Although I have worked in most variations of this medium for nearly 50 years, my preference is to work in cone 10 porcelain. It can be fired in either reduction or oxidation to make the most of the color potential the firing method makes possible. All the work shown here is in variations of porcelain, but if I worked with other clays at other temperatures, the process of “vision-to-object” would remain constant, regardless of changes in technology. I am the type of ceramist who likes to know what might be coming out of a kiln before it goes in. I am not against “happy accidents” and will gladly accept serendipitous occurrences.
With initial art training in painting and printmaking, where layering methods are the norm, I use layering processes in most of my work. I seldom use a simple process; more often it’s multiples. The serendipity, when it happens, is usually from the way that layering transforms in the firing process, building unexpected colorations and subtleties.
The longer you watch the process and analyze results, the better informed you can be in how to plan and coax the maximum out of the medium and realize the initial vision. After a time, you’ll become able to preplan accidents by being aware of what probably caused them to happen and capitalizing on that knowledge.
After the bisque firing, I glazed the interior with a smooth, serviceable glaze. For the exterior glazed surface I wanted to achieve the look of ancient patinated bronze. I used the same basic clay, powdered and fluxed with barium and lithium carbonates, to develop a dryish, alkaline, matt glaze that would respond well to the colorants of copper and rutile, developing soft broken turquoise and sandy colors. I fired the piece in oxidation to cone 8.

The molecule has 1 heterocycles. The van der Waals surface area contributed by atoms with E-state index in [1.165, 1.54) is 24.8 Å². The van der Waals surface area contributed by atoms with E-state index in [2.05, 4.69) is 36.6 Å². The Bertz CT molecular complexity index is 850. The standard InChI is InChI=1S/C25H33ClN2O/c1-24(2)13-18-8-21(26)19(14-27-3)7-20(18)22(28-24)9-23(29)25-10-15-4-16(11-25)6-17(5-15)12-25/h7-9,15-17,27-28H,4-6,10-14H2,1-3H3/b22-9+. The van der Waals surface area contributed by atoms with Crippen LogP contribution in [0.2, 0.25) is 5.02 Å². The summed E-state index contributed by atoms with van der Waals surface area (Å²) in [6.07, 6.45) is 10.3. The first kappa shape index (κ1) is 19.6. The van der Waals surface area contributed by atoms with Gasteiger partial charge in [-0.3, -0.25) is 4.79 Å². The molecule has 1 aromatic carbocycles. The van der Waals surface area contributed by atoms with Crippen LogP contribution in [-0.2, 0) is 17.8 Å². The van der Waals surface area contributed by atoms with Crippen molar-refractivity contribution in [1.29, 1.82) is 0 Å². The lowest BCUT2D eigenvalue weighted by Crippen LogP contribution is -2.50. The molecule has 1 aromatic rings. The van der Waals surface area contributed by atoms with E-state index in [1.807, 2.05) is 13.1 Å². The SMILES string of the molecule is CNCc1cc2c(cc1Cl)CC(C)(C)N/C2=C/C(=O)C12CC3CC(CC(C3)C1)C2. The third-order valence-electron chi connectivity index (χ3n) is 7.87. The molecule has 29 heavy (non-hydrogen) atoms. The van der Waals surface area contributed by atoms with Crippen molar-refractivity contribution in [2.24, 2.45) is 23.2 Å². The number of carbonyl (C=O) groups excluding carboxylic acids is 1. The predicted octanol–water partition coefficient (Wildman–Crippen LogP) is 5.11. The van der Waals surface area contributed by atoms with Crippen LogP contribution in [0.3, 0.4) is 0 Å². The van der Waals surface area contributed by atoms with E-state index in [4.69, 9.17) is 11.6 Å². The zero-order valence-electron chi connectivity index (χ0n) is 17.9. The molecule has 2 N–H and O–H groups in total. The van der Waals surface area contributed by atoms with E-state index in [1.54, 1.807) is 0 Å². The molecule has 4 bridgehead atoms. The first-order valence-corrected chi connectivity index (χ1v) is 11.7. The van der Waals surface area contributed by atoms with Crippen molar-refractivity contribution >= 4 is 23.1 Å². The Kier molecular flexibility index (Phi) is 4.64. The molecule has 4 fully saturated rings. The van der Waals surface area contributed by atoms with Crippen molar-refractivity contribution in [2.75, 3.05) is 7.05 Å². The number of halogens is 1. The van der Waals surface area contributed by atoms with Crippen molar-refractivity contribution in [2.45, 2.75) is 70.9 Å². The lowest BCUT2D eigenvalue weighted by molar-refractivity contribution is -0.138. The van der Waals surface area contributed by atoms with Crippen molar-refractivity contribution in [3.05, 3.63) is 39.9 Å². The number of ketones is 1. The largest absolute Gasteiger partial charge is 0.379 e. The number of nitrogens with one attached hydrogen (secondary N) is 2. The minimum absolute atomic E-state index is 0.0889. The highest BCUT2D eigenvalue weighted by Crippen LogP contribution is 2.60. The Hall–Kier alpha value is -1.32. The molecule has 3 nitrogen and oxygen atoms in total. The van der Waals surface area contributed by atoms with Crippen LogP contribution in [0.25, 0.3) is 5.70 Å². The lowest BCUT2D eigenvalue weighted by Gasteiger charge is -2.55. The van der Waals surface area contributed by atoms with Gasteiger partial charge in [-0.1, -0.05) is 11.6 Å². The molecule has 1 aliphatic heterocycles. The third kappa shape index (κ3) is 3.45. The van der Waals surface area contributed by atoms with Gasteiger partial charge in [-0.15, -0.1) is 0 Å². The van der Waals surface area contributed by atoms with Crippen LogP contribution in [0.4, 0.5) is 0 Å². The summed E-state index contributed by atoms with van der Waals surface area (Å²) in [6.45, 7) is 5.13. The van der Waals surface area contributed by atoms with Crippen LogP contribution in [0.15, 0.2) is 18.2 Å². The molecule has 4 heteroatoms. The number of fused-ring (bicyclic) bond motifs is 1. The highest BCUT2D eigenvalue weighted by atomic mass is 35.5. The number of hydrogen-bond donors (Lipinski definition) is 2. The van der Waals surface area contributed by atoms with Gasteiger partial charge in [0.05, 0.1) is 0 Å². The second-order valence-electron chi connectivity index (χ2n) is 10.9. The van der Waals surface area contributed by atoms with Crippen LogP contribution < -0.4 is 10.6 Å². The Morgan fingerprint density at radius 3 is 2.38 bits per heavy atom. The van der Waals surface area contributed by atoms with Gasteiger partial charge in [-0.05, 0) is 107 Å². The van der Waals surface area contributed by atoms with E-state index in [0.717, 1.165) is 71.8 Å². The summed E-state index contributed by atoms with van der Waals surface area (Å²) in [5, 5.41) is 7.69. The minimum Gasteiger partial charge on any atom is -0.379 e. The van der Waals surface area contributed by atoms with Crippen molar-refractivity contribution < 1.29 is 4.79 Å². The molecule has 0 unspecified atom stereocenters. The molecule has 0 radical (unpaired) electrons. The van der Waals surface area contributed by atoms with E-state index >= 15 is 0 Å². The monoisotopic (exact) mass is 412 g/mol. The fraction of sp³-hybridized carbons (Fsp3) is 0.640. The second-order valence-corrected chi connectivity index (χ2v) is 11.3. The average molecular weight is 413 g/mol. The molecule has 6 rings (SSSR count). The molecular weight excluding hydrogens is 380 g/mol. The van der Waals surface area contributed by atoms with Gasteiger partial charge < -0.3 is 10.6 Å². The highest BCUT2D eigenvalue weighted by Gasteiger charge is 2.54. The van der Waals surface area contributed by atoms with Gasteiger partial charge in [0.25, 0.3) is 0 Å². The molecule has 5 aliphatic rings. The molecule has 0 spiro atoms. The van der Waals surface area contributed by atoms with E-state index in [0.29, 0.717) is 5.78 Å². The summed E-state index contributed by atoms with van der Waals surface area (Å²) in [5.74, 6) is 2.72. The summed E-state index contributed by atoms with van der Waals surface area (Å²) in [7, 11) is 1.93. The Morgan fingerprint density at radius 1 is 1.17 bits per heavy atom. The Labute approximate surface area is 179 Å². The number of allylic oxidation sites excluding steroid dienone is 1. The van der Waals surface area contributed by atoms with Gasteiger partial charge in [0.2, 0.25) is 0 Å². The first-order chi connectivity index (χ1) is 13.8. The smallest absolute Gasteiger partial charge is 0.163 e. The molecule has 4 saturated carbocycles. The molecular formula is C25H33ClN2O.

Many historical cultures and ethnic pottery use the triad of black, red and white pigmentation, which often is symbolic as well as purely decorative.
Prime examples of the use of these colors are found in much pottery made by many of the indigenous people of the American Southwest.
This large plate has a recess in the center and a wide, flat rim for painting in simple, sweeping, calligraphic brush movements. Its trimmed foot is wire cut to form a tripod.
When bone dry, I sprayed the plate with a light ball clay terra sigillata to which I had added 10 percent tin oxide to create a brighter white. I then polished the piece with soft cloth — part of an old sweatshirt — until smooth and glossy.
I painted on the calligraphic brushwork and let it dry, then high fired it to cone 10. When it came from the kiln, I trailed and brushed it with a lead-based chrome red glaze.
This glaze is not suitable for functional objects designed for storing acidic foods or liquids, but it is perfectly fine for a decorative piece. It is the only way this vibrancy of red can be achieved using ceramic materials.
I did the glaze firing to cone 06. During the firing, chromium also had a chemical reaction with the tin in the sigillata and developed a hazing and smoky halo around the areas where the scarlet glaze occurred. After firing, I sanded the piece with wet and dry silicon carbide paper to a smooth, satiny surface.